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In our last post we left you with an overview of some of the factors to consider when you set up your business, and now we want to give you some key considerations to contemplate for each so that you are prepared (not overwhelmed) when you decide how you want to proceed. Let’s start off by providing an overview of three of the most common business structures, as well as some advantages and disadvantages of each type.

Sole Proprietorships

First, we will look at Sole Proprietorships. This type of structure is best suited for a business that you will be operating on your own. This is often what new businesses will start with, as it allows you to have a name for your business while you grow. Overall, this structure is considered a simpler and less expensive option at first for a new business in which all profits will be going to you directly. On the surface this is great, but if we look a little deeper this also means that you are personally liable for all debts incurred by the business and all its obligations to suppliers or third parties falls on your shoulders. Upfront the minimal cost seems appealing, but as tax season rolls around you may find that your tax rate is not as advantageous as it may be if you were to incorporate. As a result, it is important that you are ready for this responsibility.


As indicated by the name, this structure is what you may use when you are going into business with one or more other people. Under a Partnership, the partners will often split the profits of the business equally but that’s not always how liability is handled. Depending on how you document your Partnership (or fail to), one partner could solely be responsible for the liabilities of the whole business. This structure is useful in that responsibilities of starting a business are shared, however the partners will want to consider how exactly to manage expectations– such as workloads, liabilities and responsibilities. The most common way to manage and document a Partnership is to have a Partnership Agreement, and we will touch base more on this later in the series.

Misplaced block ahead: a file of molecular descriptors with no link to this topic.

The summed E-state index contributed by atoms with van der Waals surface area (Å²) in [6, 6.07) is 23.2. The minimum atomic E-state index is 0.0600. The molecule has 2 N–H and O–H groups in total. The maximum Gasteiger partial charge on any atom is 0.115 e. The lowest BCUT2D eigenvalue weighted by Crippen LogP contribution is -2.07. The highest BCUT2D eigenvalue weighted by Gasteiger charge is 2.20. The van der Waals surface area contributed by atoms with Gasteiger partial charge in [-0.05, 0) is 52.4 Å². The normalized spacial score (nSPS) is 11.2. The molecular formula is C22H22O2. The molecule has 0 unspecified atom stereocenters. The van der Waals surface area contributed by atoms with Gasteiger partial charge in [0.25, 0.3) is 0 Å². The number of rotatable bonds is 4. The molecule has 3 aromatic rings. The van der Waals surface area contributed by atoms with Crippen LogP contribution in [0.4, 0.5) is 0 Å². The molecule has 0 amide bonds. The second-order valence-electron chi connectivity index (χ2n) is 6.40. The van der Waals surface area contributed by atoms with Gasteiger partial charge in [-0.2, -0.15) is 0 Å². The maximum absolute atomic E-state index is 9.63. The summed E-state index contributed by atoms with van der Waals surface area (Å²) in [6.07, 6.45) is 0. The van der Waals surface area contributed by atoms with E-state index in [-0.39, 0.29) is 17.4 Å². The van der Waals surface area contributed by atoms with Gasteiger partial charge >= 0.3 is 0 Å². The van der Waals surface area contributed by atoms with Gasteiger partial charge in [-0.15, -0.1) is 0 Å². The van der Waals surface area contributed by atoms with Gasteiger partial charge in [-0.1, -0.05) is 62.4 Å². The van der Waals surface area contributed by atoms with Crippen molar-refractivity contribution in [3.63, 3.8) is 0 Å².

Unlike Sole Proprietorship or Partnerships, a Corporation is considered to be a separate legal entity with the liability of the shareholders being limited to the shares they hold. What does this mean? The individuals or entities that hold shares in the Corporation, called shareholders, are generally not responsible for the debts of the corporation. These shareholders appoint directors and/or officers to make decisions and sign on behalf of the corporation, so choosing the right people for these roles is crucial. The downside of incorporating is the upfront costs and the ongoing reporting requirements for both legal and accounting upkeep. However, the most common advantage noted when considering this structure are the tax planning opportunities, which is why working with a team of advisors- including your lawyer and accountant- gives you the best chance of having the Corporation set up correctly in order to make use of those opportunities.

We hope this has given you a bit more insight on where to start. If you are weighing the options and would like more advice, the Entrust Team would be happy to talk through any additional questions you may have.

As we gear up for the holiday season, we will pause our business series until the new year. Be sure to ‘Subscribe’ by clicking on the “Subscribe” button above and when we return, we will delve into what’s involved in choosing a name for your business.

From everyone on the Entrust Team we want to wish you and yours a very Safe & Happy Holiday Season.

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The information provided in this blog is meant to be just that, information. This information is not intended to replace the advice of a lawyer or to address the law as it pertains to your situation specifically. Be sure to contact a legal professional should you have any questions or concerns.

Photo Credit: Evgeni Taherkasski